She scooped up some oats and fed each of the horses.
Cassie scooped sand to make a pillow and put her hat over her face.
There he scooped a bed in the sandy floor, away from the moist walls.
He scooped her into his arms and started for the deeper water.
He scooped her up and placed her on the bed, his gaze sweeping over her tiny, shapely frame.
Martha bent down and scooped her up and snuggled the feline beneath her chin.
The bullet had caught him full in the chest, driving him backward into the scooped out grotto where his uncle had lain for more than half a century.
One placed a sleep patch on her ear to prevent her from waking and scooped her up while the other grabbed the last suitcase out of her bedroom.
"What was said?" he asked as he scooped her into his arms.
"You know," she continued as she scooped grain into a stanchion, "it really galls me that Josh is always encouraging Lori with her work, but he never misses an opportunity to belittle mine.
She removed the lid from a plastic trash can and scooped out some food for him.
Its wool was as soft as freshly washed hair and it bleated when she scooped it into her arms.
A verdure of herbage clothes the valleys that have been scooped from the summits downwards.
In John Houghton's Collections on Husbandry and Trade, a periodical work begun in 1681, there is one of the earliest notices of turnips being eaten by sheep:" Some in Essex have their fallow after turnips, which feed their sheep in winter, by which means the turnips are scooped, and so made capable to hold dews and rain water, which, by corrupting,; _ mbibes the nitre of the air, and when the shell breaks it runs about and fertilizes.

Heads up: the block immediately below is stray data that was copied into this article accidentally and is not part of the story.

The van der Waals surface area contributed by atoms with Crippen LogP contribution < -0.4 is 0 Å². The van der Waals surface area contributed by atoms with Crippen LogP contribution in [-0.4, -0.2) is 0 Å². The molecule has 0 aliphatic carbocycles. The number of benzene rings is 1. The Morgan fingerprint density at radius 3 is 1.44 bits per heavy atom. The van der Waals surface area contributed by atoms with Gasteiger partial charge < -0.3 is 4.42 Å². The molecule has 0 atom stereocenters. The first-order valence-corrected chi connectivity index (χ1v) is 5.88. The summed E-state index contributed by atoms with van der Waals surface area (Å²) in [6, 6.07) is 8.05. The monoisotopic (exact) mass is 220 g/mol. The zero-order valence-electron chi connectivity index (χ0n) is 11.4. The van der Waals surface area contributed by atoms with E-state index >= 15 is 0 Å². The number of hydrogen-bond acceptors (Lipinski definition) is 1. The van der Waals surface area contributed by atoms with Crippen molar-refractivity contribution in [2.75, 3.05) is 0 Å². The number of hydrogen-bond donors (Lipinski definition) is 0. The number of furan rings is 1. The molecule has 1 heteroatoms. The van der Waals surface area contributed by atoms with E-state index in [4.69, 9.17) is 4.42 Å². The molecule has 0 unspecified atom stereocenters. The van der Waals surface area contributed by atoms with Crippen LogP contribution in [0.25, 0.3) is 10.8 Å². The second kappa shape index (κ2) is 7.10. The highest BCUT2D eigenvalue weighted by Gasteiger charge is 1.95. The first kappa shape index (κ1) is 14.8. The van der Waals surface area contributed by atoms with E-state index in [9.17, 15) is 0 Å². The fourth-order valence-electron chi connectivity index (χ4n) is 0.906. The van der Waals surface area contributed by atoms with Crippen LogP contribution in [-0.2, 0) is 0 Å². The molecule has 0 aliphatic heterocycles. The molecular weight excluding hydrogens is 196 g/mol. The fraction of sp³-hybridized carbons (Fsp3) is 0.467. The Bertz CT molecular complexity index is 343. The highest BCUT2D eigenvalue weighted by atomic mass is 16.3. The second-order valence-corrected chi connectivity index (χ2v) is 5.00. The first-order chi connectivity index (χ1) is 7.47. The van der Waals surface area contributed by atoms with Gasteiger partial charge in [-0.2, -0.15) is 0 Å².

In the lower part of its course the latter has scooped out a deep and narrow rocky bed; at Burghuz it is spanned by a great natural bridge.
The surface of the country is uneven and hilly, except in the north-east part, which forms an irregular plain cut up by ravines ' scooped out by torrents during the periodical rains.
From the sea and' accessible at high tide to heavily armed ships, the stream had scooped for itself a long deep pool, now Calcutta harbour, while the position was well chosen to make a stand against the Bengal viceroy.
A thousand mountain torrents have scooped out for themselves picturesque ravines, clothed with an ever-fresh verdure of prickly thorns, stunted gnarled shrubs, and here and there a noble forest tree.
Save in rare instances, however, they have long ceased to be shifting dunes; for, with the cessation of prairie fires and the increase of settlement, they have become well grassed over and stable; although sand-draws, and even occasional " blow-outs" scooped by the winds in the summits or sides of the hills are still characteristic landmarks.
He scooped her up.
Before she had time to protest, he scooped her into his arms and deposited her in the buggy.
A few feet further, in a dry grotto scooped out from the main walkway, something glinted in Dean's flashlight.
He scooped her up, not knowing what else to do.
Side, being scooped in bubbles by the terminal segments of the feelers when the insect rises to the surface.
At Port Logan in Wigtonshire cod-fish are kept in a large reservoir, scooped out of the solid rock by the action of the sea, egress from which is prevented by a barrier of stones, which does not prevent the free access of the water.
Large quantities of turpentine are extracted from this pine in Sweden and Russia by removing a strip of bark, terminating below in a deep notch cut in the wood, into which the turpentine runs, and from which it is scooped as it accumulates; but the product is not equal to that of the silver fir and other species.
But his principal work was Historiae Philippicae in forty-four In the trogon of Cuba, Prionotelus, they are most curiously scooped out, as it were, at the extremity, and the lateral pointed ends diverge in a way almost unique among birds.
Nevertheless, all this southern district of Tunisia bears evidence of once having been subject to a heavy rainfall, which scooped out deep valleys in the original table-land, and has justified the present existence of immense watercourses - watercourses which are still, near their origin, favoured with a little water.